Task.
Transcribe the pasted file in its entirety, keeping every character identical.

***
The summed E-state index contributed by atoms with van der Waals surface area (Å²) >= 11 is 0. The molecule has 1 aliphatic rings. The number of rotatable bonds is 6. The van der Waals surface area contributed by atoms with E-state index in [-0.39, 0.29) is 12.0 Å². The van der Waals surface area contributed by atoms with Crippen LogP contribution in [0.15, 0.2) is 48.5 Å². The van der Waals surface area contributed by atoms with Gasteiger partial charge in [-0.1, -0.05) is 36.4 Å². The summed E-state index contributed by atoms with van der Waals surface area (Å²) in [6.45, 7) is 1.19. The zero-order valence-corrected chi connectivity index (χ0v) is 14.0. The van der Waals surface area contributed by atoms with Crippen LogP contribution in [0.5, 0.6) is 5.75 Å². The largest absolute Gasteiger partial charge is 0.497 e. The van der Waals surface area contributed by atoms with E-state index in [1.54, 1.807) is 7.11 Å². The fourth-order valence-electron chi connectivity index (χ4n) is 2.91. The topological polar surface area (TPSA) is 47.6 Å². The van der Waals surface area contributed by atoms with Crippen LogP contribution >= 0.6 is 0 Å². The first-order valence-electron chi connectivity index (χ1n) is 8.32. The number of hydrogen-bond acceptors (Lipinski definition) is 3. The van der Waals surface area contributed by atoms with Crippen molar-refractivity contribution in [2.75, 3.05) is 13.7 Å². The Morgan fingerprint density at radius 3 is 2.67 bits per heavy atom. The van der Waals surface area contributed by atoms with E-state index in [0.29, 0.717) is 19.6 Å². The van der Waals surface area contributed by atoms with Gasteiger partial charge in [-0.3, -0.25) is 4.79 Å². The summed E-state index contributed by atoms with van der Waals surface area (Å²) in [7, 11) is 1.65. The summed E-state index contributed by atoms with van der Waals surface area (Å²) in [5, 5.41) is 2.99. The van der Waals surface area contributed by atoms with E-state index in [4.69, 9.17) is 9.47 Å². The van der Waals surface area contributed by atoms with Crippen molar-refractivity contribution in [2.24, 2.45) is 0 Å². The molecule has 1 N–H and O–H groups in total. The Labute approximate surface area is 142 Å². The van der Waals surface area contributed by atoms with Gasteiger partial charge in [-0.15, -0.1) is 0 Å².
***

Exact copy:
The summed E-state index contributed by atoms with van der Waals surface area (Å²) >= 11 is 0. The molecule has 1 aliphatic rings. The number of rotatable bonds is 6. The van der Waals surface area contributed by atoms with E-state index in [-0.39, 0.29) is 12.0 Å². The van der Waals surface area contributed by atoms with Crippen LogP contribution in [0.15, 0.2) is 48.5 Å². The van der Waals surface area contributed by atoms with Gasteiger partial charge in [-0.1, -0.05) is 36.4 Å². The summed E-state index contributed by atoms with van der Waals surface area (Å²) in [6.45, 7) is 1.19. The zero-order valence-corrected chi connectivity index (χ0v) is 14.0. The van der Waals surface area contributed by atoms with Crippen LogP contribution in [0.5, 0.6) is 5.75 Å². The largest absolute Gasteiger partial charge is 0.497 e. The van der Waals surface area contributed by atoms with E-state index in [1.54, 1.807) is 7.11 Å². The fourth-order valence-electron chi connectivity index (χ4n) is 2.91. The topological polar surface area (TPSA) is 47.6 Å². The van der Waals surface area contributed by atoms with Crippen LogP contribution >= 0.6 is 0 Å². The first-order valence-electron chi connectivity index (χ1n) is 8.32. The number of hydrogen-bond acceptors (Lipinski definition) is 3. The van der Waals surface area contributed by atoms with Crippen molar-refractivity contribution in [2.75, 3.05) is 13.7 Å². The Morgan fingerprint density at radius 3 is 2.67 bits per heavy atom. The van der Waals surface area contributed by atoms with E-state index in [0.29, 0.717) is 19.6 Å². The van der Waals surface area contributed by atoms with Gasteiger partial charge in [-0.3, -0.25) is 4.79 Å². The summed E-state index contributed by atoms with van der Waals surface area (Å²) in [7, 11) is 1.65. The summed E-state index contributed by atoms with van der Waals surface area (Å²) in [5, 5.41) is 2.99. The van der Waals surface area contributed by atoms with E-state index in [4.69, 9.17) is 9.47 Å². The van der Waals surface area contributed by atoms with Crippen molar-refractivity contribution in [2.24, 2.45) is 0 Å². The molecule has 1 N–H and O–H groups in total. The Labute approximate surface area is 142 Å². The van der Waals surface area contributed by atoms with Gasteiger partial charge in [-0.15, -0.1) is 0 Å².